I have a social work crush. A few years back, when I was first starting out as a social worker, I discovered this TED Talk:

Not only did I completely connect with Brené Brown’s ideas, I found a role model for the type of social worker I wanted to be, the kind that could create/discover an idea that everyone could benefit from. Brené talks about wanting to study connection and vulnerability as an attempt to solve her own struggles with those things. I think most social workers come to the profession with a secret goal to fix something in themselves, in their families, in their neighborhoods, or in their communities. They come to social work because they see themselves in the populations they serve, and they want to make a difference.

The longer I do this work, the more I fully embrace Brené’s ideas about vulnerability, shame, and the need for connection. In fact, the biggest problem I see most of my clients face is isolation — they lack the natural supports that other people have, the proverbial village that helps raise a child into adulthood. Without a natural village, a village of professionals and systems come in to support the individuals and families.

I spend a lot of my time with clients trying to connect them to systems and seeing if they can possibly find a way to connect, or reconnect with those supports they do have, build on the connections they already have in their families, friends, and communities. The heart of my therapy practice is about strengthening connections.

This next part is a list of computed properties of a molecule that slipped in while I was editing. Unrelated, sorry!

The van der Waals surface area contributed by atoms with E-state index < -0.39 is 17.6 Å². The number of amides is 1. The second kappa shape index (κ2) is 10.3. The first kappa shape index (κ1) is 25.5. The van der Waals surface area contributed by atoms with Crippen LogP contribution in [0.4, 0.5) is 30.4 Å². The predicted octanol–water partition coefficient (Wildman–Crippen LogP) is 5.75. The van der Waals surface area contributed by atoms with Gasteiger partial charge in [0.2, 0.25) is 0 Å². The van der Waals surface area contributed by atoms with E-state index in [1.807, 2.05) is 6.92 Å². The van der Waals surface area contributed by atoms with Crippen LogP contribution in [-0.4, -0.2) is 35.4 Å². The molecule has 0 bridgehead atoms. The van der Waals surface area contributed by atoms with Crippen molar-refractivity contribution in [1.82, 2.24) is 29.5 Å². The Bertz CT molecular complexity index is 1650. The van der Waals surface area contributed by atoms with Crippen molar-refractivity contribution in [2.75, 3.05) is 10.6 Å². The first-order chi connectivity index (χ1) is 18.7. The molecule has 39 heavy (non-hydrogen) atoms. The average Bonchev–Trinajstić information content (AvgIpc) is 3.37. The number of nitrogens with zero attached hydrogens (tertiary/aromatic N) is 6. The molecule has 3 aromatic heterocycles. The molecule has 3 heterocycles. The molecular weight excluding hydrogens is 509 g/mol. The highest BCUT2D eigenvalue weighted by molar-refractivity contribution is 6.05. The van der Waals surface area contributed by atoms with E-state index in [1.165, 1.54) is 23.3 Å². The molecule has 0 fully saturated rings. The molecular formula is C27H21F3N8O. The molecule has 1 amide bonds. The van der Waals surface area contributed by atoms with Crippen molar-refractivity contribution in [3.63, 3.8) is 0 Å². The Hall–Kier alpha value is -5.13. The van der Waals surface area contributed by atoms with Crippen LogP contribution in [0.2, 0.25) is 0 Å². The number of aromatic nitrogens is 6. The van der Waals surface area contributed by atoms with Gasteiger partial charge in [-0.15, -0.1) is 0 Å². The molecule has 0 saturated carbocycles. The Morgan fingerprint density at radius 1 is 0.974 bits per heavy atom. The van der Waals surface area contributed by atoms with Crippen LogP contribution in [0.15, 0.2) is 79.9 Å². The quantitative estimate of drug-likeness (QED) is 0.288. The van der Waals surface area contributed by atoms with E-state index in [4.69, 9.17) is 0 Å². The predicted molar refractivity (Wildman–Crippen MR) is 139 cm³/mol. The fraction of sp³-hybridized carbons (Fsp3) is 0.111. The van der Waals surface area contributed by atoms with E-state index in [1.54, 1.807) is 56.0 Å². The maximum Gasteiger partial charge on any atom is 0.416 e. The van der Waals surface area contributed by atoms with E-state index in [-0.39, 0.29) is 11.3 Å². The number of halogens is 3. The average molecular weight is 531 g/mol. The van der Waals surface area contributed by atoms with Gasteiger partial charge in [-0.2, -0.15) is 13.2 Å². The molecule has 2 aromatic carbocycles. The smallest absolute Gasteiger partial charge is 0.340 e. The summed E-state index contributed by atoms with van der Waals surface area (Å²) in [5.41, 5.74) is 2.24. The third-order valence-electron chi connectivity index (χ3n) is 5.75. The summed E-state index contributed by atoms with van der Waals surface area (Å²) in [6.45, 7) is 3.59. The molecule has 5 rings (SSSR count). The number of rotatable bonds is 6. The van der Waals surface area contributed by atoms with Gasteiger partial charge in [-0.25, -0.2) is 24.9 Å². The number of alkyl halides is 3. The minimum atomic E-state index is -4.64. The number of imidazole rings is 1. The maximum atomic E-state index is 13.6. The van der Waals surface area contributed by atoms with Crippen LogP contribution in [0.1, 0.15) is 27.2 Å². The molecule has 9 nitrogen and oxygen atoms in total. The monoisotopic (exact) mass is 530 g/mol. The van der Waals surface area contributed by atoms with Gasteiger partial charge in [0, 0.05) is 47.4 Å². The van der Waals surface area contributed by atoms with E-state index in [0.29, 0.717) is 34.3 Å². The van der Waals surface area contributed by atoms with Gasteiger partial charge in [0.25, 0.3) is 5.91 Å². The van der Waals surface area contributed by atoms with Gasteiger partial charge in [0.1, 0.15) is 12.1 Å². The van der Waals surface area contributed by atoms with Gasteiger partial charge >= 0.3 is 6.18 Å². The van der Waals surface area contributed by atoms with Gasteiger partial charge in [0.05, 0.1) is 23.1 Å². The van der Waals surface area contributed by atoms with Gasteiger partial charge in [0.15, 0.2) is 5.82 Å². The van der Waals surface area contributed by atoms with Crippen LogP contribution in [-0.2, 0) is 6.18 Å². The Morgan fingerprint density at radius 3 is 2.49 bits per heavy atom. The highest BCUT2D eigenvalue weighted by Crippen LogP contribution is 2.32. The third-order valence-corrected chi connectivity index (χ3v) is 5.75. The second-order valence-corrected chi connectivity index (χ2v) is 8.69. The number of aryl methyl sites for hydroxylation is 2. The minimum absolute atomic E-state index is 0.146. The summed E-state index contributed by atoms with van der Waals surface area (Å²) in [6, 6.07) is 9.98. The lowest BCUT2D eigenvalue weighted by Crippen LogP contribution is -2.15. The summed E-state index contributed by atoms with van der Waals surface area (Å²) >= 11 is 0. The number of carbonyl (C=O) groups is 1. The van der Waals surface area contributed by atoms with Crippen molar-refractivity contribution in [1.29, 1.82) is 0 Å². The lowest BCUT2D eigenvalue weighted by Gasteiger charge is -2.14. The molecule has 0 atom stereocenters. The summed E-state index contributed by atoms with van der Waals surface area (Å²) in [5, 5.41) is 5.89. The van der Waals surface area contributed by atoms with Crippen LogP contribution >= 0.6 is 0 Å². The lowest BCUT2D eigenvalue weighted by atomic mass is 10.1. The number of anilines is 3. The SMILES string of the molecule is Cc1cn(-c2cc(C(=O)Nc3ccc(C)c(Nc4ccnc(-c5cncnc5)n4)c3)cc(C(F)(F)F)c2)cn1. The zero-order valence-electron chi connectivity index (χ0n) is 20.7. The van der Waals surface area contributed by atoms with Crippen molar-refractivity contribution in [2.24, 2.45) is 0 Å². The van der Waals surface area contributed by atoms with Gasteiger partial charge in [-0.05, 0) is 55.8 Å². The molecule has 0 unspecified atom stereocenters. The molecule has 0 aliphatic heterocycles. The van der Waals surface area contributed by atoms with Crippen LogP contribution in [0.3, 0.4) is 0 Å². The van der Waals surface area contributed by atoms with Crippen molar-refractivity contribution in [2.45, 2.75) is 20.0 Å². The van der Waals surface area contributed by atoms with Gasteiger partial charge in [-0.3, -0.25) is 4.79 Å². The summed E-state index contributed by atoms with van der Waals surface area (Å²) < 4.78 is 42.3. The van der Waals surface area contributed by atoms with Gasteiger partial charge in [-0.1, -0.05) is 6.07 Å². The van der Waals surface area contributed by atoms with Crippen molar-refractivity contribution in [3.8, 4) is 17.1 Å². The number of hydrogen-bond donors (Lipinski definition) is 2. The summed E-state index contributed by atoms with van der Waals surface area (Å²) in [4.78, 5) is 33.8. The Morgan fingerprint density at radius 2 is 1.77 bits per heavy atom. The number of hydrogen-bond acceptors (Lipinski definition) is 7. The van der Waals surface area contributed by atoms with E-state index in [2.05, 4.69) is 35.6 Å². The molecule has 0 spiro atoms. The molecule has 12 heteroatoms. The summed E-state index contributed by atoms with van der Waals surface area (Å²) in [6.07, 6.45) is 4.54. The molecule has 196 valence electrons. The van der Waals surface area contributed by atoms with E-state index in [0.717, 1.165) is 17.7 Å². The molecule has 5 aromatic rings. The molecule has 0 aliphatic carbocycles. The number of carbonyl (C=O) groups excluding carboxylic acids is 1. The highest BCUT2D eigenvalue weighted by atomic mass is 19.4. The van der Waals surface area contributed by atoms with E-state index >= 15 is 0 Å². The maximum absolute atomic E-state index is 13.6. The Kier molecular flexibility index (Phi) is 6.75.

Then there is this article on drug addiction:

Professor Peter Cohen argues that human beings have a deep need to bond and form connections. It’s how we get our satisfaction. If we can’t connect with each other, we will connect with anything we can find — the whirr of a roulette wheel or the prick of a syringe. He says we should stop talking about ‘addiction’ altogether, and instead call it ‘bonding.’ A heroin addict has bonded with heroin because she couldn’t bond as fully with anything else.

So the opposite of addiction is not sobriety. It is human connection.

Connection, again, is key. But the inherent struggle of connection is that it presupposes that you are worthy of it. Many of the individuals and families I encounter don’t feel worthy of connection. It’s part of what keeps them isolated (I strongly recommend you watch the above video in its entirety).

 

Much of the work I do is about helping people connect back to the best part of themselves in preparation for connecting with others.

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